For those of you who might not be familiar with this term, what you might refer to as the "back" of the CD jewel case, the piece of paper that slides into the back of the casing with the basic information about the recording, this is the "tray card." If you were to view the TRAY CARD for Volume 2 of "MONTREUX SUMMIT" you would see that my last name was spelled K-A-H-N in two places. Needless to say, I was furious! After 35 years, this recording finally comes out on CD, and they can't correctly spell one of the artist's names!!! And, by the way, on the tray card for Volume 1, my last name was misspelled 4 more times!!!
You should know that on both volumes of these albums when originally released as LPs, my last name was spelled correctly in every significant place! HOW does something like this, spelling errors on a subsequent CD release, happen? Though it might seem unrelated, please allow me to loosely recount a conversation that I had with my father just after I had moved to New York, somewhere during 1970! It went something like this:
Needless to say, I was not really grasping the very cynical point-of-view that he was trying to share with me, because I was just too young and too immature. But, the fact that, generally speaking, workmen did not care enough to truly make the corners of the ceiling square represented something far greater than that. And, if you look at the descent of how American workmanship, craftsmanship has come be viewed by the global marketplace in the last 40 years, then you really see the point my father was trying to make me see.
So, if one simply takes that example, and applies it to the person or persons who were charged with faithfully assembling the credits for the "MONTREUX SUMMIT" CDs, and then proof-reading them with greater care, those very same people obviously did not take nearly enough pride in doing great work to have done it correctly the first time. How often does something like this happen in the recording industry? Sadly, ALL THE TIME!!! This is why I try to do all these things myself, at least where my own productions are concerned, because when the credits get in the hands of someone else? Often times, errors can occur, and you have to be vigilant about every detail, large and small. The gravity of such an error is the fact that, in days gone by, after an error like this had occurred, you would be told, "Don't worry, we'll fix it on the next run/printing!" Of course, the problem with that is that, where Jazz LPs or CDs were concerned, they almost NEVER make it to a 2nd printing! So, if we were to say that, in this case, perhaps Sony/Columbia have pressed about 500 CDs of each volume, and once those 1,000 CDs have been sold, there will most likely NEVER be another pressing. So, all the fans, old and new, who see those flawed tray cards will come to know me as Steve Kahn, and I'll be stuck with that! And after a long career, that really stinks! Even though, in all honesty, this is hardly a performance or recording that I would want to shout to the world about!!!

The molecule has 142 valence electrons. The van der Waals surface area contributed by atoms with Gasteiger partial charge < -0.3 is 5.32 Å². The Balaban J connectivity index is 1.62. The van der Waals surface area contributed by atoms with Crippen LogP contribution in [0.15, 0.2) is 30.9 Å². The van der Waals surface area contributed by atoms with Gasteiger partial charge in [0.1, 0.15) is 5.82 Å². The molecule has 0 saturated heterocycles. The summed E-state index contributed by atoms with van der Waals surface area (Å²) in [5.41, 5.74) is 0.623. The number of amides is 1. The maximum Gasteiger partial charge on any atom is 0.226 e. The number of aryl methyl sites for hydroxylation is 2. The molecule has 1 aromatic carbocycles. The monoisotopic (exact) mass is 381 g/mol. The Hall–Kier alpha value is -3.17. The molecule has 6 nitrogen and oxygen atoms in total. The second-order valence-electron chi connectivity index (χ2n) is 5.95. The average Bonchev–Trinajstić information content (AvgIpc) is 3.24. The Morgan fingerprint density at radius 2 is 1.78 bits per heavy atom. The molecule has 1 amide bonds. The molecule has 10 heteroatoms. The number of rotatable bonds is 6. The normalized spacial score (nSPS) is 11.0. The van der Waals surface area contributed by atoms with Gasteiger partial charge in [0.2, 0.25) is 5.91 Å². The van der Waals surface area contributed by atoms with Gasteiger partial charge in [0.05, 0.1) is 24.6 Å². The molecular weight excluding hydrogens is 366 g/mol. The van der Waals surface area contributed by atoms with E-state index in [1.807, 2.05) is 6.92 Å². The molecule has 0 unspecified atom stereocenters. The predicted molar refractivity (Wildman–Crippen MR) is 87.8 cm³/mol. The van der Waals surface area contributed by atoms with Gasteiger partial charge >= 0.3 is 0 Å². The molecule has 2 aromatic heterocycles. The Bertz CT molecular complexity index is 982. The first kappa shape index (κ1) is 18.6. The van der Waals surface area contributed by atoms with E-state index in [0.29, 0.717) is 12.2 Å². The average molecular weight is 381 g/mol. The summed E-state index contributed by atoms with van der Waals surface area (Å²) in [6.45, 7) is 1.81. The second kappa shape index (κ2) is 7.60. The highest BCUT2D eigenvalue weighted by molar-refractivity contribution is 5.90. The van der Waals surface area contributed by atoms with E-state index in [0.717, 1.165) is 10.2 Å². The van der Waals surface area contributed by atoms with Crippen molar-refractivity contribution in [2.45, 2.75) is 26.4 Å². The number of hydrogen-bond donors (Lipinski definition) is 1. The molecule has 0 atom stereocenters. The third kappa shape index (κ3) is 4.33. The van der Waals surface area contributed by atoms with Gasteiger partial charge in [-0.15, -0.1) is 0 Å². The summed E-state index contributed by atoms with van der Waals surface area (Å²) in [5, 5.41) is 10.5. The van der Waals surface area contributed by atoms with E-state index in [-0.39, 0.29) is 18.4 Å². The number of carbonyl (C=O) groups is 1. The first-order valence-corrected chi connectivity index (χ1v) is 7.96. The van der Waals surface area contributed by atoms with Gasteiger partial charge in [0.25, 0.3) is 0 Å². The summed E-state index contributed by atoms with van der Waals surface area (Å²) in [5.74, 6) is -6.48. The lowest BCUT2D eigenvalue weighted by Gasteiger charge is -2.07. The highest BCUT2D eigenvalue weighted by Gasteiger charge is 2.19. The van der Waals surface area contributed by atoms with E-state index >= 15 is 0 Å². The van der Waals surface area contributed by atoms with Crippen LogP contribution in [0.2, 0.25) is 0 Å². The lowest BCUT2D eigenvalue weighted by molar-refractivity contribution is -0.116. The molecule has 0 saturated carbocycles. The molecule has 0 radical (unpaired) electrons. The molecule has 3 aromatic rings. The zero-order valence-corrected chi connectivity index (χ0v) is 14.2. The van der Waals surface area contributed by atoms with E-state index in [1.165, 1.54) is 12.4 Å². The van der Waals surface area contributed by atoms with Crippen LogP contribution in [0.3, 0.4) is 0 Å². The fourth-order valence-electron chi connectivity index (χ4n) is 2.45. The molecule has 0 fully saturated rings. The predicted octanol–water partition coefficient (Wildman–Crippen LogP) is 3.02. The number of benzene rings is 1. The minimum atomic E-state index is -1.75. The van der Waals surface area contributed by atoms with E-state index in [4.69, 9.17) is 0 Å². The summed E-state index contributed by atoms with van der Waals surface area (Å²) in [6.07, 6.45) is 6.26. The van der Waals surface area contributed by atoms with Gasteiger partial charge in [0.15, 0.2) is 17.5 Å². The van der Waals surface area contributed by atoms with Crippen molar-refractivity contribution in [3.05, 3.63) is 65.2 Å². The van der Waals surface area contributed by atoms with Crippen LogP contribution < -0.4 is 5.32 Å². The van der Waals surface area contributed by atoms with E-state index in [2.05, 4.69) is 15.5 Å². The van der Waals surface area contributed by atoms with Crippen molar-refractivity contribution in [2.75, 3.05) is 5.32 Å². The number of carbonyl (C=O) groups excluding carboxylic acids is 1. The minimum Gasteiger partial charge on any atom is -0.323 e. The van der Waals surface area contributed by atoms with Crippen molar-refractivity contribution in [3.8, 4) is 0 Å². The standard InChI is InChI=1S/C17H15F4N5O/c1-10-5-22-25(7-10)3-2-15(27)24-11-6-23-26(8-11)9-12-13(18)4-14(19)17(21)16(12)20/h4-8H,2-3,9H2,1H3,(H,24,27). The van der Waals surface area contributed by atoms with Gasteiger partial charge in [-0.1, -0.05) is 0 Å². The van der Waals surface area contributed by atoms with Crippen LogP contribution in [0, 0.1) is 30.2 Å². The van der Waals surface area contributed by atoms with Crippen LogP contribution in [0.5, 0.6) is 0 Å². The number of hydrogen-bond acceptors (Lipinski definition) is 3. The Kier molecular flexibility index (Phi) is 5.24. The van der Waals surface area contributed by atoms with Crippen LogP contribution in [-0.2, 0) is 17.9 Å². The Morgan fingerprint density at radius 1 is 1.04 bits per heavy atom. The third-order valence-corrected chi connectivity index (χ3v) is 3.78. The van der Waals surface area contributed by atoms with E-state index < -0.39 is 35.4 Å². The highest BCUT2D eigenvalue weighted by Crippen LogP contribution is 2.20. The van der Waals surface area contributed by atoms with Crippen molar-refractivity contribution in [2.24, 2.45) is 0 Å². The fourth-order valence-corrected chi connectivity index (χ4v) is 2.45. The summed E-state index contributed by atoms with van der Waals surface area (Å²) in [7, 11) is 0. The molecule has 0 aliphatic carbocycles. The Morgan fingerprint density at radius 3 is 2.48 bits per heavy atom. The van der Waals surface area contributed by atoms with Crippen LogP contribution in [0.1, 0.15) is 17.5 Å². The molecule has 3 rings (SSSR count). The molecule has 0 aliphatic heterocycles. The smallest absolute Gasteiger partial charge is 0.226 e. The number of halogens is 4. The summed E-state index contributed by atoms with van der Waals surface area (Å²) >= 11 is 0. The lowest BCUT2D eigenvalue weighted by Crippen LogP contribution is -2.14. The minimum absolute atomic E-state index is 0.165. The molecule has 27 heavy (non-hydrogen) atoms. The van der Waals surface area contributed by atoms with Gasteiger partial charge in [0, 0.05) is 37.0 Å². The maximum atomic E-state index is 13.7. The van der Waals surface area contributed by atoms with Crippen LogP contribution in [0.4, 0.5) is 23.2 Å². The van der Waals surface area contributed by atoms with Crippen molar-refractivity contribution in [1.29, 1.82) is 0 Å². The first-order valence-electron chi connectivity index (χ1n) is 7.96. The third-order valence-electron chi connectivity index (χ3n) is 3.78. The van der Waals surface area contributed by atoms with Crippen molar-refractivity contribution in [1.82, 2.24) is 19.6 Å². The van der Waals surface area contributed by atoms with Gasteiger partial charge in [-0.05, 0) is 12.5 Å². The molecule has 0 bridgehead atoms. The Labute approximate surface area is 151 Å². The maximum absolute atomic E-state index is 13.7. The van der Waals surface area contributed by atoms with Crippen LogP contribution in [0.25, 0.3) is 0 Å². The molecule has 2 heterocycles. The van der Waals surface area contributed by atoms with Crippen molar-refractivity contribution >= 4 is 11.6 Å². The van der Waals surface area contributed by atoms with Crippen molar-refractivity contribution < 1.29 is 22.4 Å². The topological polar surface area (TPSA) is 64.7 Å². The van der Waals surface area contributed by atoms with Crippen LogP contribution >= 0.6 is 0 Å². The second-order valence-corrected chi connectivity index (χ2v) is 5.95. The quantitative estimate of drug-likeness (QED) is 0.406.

Post Script: On the morning of November 27th, 2012, I received quite a surprise via e-mail, as Terry Wachsmuth of Wounded Bird Records wrote to tell me that he believed that there would, in fact, be a 2nd printing of the "MONTREUX SUMMIT" CDs, and, attached revised pdfs for both tray cards with all the corrections made where my last name appears. At least, in this case, some effort was made. We rarely, if ever, see that. So now, we'll just wait and see if the corrected CDs ever see the light of day!!! My thanks to Terry for following through on this!
[Photos: Steve seated and lost in deep thought at the Montreux Palace Hotel Ballroom
On stage: [Seated L-R] Maynard Ferguson; Woody Shaw; Dexter Gordon; Stan Getz; Benny Golson; Eric Gale
[Standing L-R] Ralph MacDonald; Steve; Janne Schaffer; Billy Cobham(seated, but obscured)
Photos Courtesy of: The Peter Erskine Archives & Gordon Johnson]